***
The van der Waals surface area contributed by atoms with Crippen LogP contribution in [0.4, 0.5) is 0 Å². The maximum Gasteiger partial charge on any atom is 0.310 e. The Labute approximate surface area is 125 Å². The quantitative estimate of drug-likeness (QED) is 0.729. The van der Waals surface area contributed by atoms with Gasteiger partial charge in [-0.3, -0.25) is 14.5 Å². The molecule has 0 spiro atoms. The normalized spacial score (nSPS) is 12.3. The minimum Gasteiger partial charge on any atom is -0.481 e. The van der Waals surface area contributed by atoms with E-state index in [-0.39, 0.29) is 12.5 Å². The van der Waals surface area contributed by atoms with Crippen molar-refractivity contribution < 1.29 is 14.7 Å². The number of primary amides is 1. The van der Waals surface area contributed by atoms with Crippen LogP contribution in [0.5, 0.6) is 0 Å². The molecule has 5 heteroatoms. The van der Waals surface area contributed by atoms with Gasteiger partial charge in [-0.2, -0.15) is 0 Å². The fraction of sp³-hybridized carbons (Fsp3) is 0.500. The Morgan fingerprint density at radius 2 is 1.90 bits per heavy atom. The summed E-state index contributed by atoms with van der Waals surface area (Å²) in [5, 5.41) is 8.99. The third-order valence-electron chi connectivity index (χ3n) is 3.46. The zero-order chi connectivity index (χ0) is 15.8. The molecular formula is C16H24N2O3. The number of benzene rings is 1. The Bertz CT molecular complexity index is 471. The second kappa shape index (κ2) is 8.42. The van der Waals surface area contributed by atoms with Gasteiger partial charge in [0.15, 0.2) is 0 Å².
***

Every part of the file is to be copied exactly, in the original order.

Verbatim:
The van der Waals surface area contributed by atoms with Crippen LogP contribution in [0.4, 0.5) is 0 Å². The maximum Gasteiger partial charge on any atom is 0.310 e. The Labute approximate surface area is 125 Å². The quantitative estimate of drug-likeness (QED) is 0.729. The van der Waals surface area contributed by atoms with Gasteiger partial charge in [-0.3, -0.25) is 14.5 Å². The molecule has 0 spiro atoms. The normalized spacial score (nSPS) is 12.3. The minimum Gasteiger partial charge on any atom is -0.481 e. The van der Waals surface area contributed by atoms with E-state index in [-0.39, 0.29) is 12.5 Å². The van der Waals surface area contributed by atoms with Crippen molar-refractivity contribution < 1.29 is 14.7 Å². The number of primary amides is 1. The van der Waals surface area contributed by atoms with Crippen LogP contribution in [0.5, 0.6) is 0 Å². The molecule has 5 heteroatoms. The van der Waals surface area contributed by atoms with Gasteiger partial charge in [-0.2, -0.15) is 0 Å². The fraction of sp³-hybridized carbons (Fsp3) is 0.500. The Morgan fingerprint density at radius 2 is 1.90 bits per heavy atom. The summed E-state index contributed by atoms with van der Waals surface area (Å²) in [5, 5.41) is 8.99. The third-order valence-electron chi connectivity index (χ3n) is 3.46. The zero-order chi connectivity index (χ0) is 15.8. The molecular formula is C16H24N2O3. The number of benzene rings is 1. The Bertz CT molecular complexity index is 471. The second kappa shape index (κ2) is 8.42. The van der Waals surface area contributed by atoms with Gasteiger partial charge in [0.15, 0.2) is 0 Å².